Film Review – Lapwing (2021)

Title – Lapwing (2021) 

Director – Philip Stevens (feature debut) 

Cast – Hannah Douglas, Emmett J Scanlan, Sebastian De Souza

Plot – Set in 1555 England, young mute woman Patience (Douglas) lives out a far from idyllic existence under the guidance of her brother in law David (Scanlan) in the unforgiving countryside as salt farmers. Hope comes in the form of travelling gypsy Rumi (De Souza) who has been banished from the land by a royal decree but Hannah and Rumi find their newfound love is not going to be an easy journey.  

“Maybe it’s this place… maybe we’re all cursed”

Review by Eddie on 28/11/2022

Showcasing 1500’s England as an undeniably grim and grubby place to call home, debut director Philip Steven’s small-scale but often impressively shot independent film aimed to replicate recent female centred period affairs such as The Witch, The Nightingale and Lady Macbeth and while it never quite manages to operate at the same standards as those noteworthy features, there’s enough going on here to suggest a viewing and that all those involved have what it takes to bring it to the next level in the feature film landscape. 

Following Hannah Douglas’s mute and troubled Patience, who lives out an unenviable existence alongside her sister and perma-drunk brother in law David (a menacing and mumbling Emmett J Scanlan) as salt farmers in the unforgiving lands of 1555 England, Lapwing rarely if ever pauses for any moments of humour or fun as Patience finds potential love and salvation in the form of Sebastian De Souza’s gypsy Rumi, who has been shunned by a recent royal decree and banished from being a part of the English society.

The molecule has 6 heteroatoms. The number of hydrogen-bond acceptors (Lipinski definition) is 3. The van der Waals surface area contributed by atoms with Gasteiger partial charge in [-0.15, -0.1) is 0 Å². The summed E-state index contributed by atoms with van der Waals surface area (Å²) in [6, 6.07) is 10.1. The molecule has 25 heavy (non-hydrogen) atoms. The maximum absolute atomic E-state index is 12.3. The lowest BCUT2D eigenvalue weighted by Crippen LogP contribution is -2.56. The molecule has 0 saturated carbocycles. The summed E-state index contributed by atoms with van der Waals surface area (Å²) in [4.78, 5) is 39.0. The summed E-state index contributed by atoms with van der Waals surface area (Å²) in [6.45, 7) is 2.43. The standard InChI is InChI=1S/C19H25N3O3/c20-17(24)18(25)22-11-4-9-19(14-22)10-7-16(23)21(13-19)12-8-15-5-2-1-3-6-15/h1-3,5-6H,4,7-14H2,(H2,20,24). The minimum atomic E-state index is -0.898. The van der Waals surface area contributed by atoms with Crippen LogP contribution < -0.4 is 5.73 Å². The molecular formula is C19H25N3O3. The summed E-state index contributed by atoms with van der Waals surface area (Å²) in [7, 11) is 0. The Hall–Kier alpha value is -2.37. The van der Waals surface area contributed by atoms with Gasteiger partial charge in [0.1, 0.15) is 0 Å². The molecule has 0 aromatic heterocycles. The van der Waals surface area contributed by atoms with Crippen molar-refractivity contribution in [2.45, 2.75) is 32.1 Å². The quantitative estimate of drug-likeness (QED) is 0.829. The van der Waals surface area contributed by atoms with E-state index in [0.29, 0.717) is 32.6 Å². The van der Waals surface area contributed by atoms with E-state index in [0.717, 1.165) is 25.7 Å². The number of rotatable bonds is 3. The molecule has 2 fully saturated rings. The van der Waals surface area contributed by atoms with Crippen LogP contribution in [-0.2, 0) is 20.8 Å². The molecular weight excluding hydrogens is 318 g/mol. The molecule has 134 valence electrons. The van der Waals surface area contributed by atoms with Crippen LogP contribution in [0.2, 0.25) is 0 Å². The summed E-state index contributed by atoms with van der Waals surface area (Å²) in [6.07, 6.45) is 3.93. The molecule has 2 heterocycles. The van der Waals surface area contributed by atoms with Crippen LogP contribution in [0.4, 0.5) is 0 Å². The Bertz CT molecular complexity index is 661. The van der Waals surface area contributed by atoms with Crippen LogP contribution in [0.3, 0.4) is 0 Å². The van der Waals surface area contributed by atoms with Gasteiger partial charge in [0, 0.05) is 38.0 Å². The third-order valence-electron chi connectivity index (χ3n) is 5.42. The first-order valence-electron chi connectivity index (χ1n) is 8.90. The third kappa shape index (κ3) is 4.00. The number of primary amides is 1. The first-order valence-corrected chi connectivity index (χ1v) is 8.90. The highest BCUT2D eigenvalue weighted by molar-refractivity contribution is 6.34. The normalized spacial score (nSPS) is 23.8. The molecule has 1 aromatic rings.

Shot in a Malick-lite way by cinematographer Stewart MacGregor and scored moodily by composer Lee Gretton, Stevens film which was born from screenwriter Laura Turner’s raw and uncompromising script, never truly manages to nail its blending of genres that moves from hard drama, attempted trial against the odds love story and nerve shredding thriller, with Stevens aiming to cover some big ground in both scope and themes (religion, violence,bigotry etc) in his film that was shot over the period of a few weeks in the picturesque countryside of Lincolnshire. 

While these various elements never click in a way that would’ve elevated Lapwing into one of those few independent films that manages to break out in a big way (a rare thing to do for films of this ilk in the post-Covid feature landscape) there’s enough impressive components here that should please viewers willing to go on the dark journey the film and Patience go on as the horrors of David’s oppressive guidance and the time in which we find these characters in makes themselves more apparent. 

Unable to work with words, Douglas’s turn as Patience is sure to capture the eye of those in the know and one would expect bright things from the budding star who shines brightest despite some solid if unremarkable work from her main co-stars Scanlan and De Souza and as the brief sub-90 minute runtime wears on you can’t help but root for Patience to find her place in a world that seems hellbent on ensuring her life is as hard as it can get, leading to a tension riddled climax to a film that deserves to find a willing and accepting audience. 

Final Say – 

Not an uplifting experience but one that showcases a warts and all examination of a time and place that knew little in the way of acceptance or forgiveness, Lapwing is a solid debut from director Philip Stevens who gives his main star Hannah Douglas a notable canvas to launch her career from. 

3 bags of salt out of 5 

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